LONDON (AP) — The sharp fall in the euro over the past year appears to be paying dividends by helping the eurozone deal with one of its major economic problems — unemployment.
A closely-watched survey Thursday found employers in the 19-country single currency zone hiring staff in May at the fastest rate in four years and credited the improving jobs outlook on the fall in the euro. Though it’s recovered somewhat in the past couple of weeks to trade around the $1.12 mark, the euro is still sharply lower than a year ago, when it was near $1.40.
The fall in the currency has the potential of boosting exports by making goods and services from the eurozone cheaper in international markets. To cope with the greater demand, employers need staff. For a region that has an unemployment rate of 11.3 percent, or 18.1 million people looking for work, that’s welcome news. Over recent months, unemployment has been falling as the economy has grown stronger, particularly in Spain, which has seen some of the highest unemployment rates — around 25 percent — in the region for years.
Financial information company Markit said the jobs improvement was particularly evident in the manufacturing sector.
Still, Chris Williamson, the firm’s chief economist, warned that hiring may have reached a high point, especially if growth does not pick up. Markit’s monthly purchasing managers’ index — or PMI, a broad gauge of business activity — fell to a 3-month low of 53.4 points in May from 53.9 the previous month. Anything above 50 indicates expansion.
Williamson said new business growth “needs to rebound to convince companies to continue hiring at anything like the rate seen in May” and noted “worrying signs of confidence waning in the service sector compared to the wave of optimism seen earlier in the year.”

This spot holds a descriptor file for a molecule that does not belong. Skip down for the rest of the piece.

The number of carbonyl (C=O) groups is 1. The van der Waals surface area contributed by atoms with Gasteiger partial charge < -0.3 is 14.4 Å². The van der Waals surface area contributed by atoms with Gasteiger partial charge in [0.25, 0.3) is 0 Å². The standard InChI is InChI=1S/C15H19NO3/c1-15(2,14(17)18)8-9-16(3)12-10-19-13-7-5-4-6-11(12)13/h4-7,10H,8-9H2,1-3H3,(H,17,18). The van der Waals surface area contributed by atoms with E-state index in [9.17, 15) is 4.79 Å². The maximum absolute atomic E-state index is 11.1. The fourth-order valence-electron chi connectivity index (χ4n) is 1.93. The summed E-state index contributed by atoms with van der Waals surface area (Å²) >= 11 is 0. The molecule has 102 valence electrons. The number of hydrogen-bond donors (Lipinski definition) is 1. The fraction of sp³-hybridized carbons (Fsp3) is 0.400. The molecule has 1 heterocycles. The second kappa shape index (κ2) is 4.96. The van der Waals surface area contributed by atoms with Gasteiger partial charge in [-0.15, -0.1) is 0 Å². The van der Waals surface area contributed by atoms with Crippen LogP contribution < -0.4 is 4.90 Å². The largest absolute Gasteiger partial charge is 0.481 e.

Despite the second straight fall in the PMI, Markit reckons the eurozone economy is still expected to expand at a fairly healthy tick of 2 percent this year, which would be the best performance since 2010. As well as benefiting from the lower euro, the region has been helped by the sharp fall in oil prices as well as the European Central Bank’s decision this year to launch a 1.1 trillion euro ($1.2 trillion) bond-buying program, called quantitative easing, that aims to keep borrowing rates down and encourage businesses to invest and consumers to spend.
“At the moment the extent of the slowing is not a major concern, but will no doubt be causing some nail-biting at the ECB as policymakers await signs that quantitative easing is the panacea the region needs to achieve a robust and sustainable recovery,” said Williamson.
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